The Financial Planning Association of Australia The Financial Planning Association of Australia

Treasurer Hockey keeps promise on no adverse changes to superannuation in 2014-15 Federal Budget

In tonight’s 2014-15 Budget announcement, the Federal Government held firm on its commitment to avoid adverse changes to superannuation. There are some amendments outlined however that will benefit financial planning clients, and as a result have been welcomed by the FPA.

Specifically, the FPA welcomes changes to the non-concessional cap, which it views as a fairer and more workable solution. It is also in support of the Government’s stated commitment to increasing Super Guarantee (SG) to 12%, albeit with a slightly changed timeline, and the increase in the pension age.

Dante De Gori, General Manager, Policy and Conduct at the FPA said:
“Obviously one of the key areas of interest and concern for financial planners and their clients is the treatment of superannuation. Understanding the positive impact that adequate superannuation can make to clients, we welcome the pledge the Government has made to increasing SG to 12%. There has been a slight rejig of the timeline however which means we will reach 12% a year later than previously proposed. The increase to 9.5% will proceed from 1 July 2014 but will then pause at 9.5% until 30 June 2018, before increasing by 0.5% each year until it reaches 12% in 2022-23.

“Another welcome amendment to super has come in the form of changes announced to the non-concessional cap. Financial planners will be able to help clients navigate excess contributions to ensure they are not negatively impacted as may have been the case in the past. The Budget states that for any excess contributions made after 1 July 2013 which breach the non-concessional cap, the Government will allow people to withdraw those excess contributions and associated earnings. Whether they chose this option or decide to leave their excess contributions in the fund will have different implications and financial planners will be pivotal in explaining this to clients.”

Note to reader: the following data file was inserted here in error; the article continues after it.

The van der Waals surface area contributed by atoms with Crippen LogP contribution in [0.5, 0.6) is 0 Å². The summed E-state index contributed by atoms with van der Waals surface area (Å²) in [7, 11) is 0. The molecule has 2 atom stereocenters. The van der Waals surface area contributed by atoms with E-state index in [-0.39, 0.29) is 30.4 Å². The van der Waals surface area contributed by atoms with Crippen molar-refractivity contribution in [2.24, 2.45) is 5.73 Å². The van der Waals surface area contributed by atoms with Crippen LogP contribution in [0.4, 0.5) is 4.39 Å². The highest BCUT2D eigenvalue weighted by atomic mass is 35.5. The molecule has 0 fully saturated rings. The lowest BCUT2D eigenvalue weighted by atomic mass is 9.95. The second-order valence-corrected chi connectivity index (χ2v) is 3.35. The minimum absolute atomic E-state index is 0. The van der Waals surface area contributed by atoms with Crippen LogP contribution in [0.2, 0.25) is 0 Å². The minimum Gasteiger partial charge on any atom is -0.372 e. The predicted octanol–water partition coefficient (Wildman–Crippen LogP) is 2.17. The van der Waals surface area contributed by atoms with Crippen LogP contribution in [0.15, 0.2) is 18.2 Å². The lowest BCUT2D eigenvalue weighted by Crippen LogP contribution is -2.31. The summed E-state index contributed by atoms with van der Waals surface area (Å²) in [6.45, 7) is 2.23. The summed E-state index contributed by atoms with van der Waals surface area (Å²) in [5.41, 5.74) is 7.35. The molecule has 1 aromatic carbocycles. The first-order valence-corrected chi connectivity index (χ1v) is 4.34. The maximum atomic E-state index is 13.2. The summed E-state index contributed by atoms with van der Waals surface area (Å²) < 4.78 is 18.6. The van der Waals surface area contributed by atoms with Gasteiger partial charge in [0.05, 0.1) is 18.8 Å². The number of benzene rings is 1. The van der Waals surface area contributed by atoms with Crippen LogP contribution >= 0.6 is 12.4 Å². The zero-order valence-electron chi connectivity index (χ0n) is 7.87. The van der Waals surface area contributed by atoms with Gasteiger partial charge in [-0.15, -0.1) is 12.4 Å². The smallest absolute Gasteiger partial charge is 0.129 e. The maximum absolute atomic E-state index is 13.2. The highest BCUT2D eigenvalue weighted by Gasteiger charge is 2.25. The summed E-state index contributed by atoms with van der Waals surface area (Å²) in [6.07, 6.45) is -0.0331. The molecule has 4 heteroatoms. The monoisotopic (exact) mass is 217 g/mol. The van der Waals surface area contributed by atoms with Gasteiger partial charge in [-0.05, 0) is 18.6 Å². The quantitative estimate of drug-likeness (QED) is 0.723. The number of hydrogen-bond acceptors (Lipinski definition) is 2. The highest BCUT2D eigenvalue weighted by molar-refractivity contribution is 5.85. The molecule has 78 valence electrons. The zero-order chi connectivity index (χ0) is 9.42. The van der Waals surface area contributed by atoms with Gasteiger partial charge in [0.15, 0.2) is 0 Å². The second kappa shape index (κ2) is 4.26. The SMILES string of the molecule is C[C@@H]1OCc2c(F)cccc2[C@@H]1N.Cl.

At the same time, financial planners will need to help clients understand and respond to the raft of changes to social security.

“The Budget included a number of changes to social security and it will be up to financial planners to review these changes in detail to identify how their clients’ will be impacted. Changes will see the age pension qualifying age increase until it reaches 70 years by July 2035, which will ensure the longer term availability and feasibility of our pension system. These changes will not affect those born before 1958 so many clients facing retirement in the coming years’ will not be impacted.

“The Government will also commence indexing pension and equivalent payments and Parenting Payment Single by the Consumer Price Index (CPI). Such changes to indexation mean that financial planners will need to review this in line with their clients’ circumstances to determine the impact of these changes on social security and age pension entitlements.”

The Budget also announced funding cuts to the Australian Securities and Investment Commission (ASIC), with the Government predicting savings of $120.1 million over five years as a result.

“The FPA will be paying close attention to the funding cuts earmarked for the regulator. In particular we will be keeping a watch on the impact to the funding in respect to any adverse effect in terms of licensing costs, and the like, for financial planners. We will also seek to ensure no impact on the regulator’s services and capacity to monitor and supervise the industry.”

To assist financial planners to digest the details of the Budget and to provide insight into the ways in which clients may be impacted, Dante De Gori will be holding a webinar for FPA members and non-members alike at 1pm on Wednesday 14 May. Attendees will have an opportunity to ask questions live during the session and can also access the recording after the session has been completed.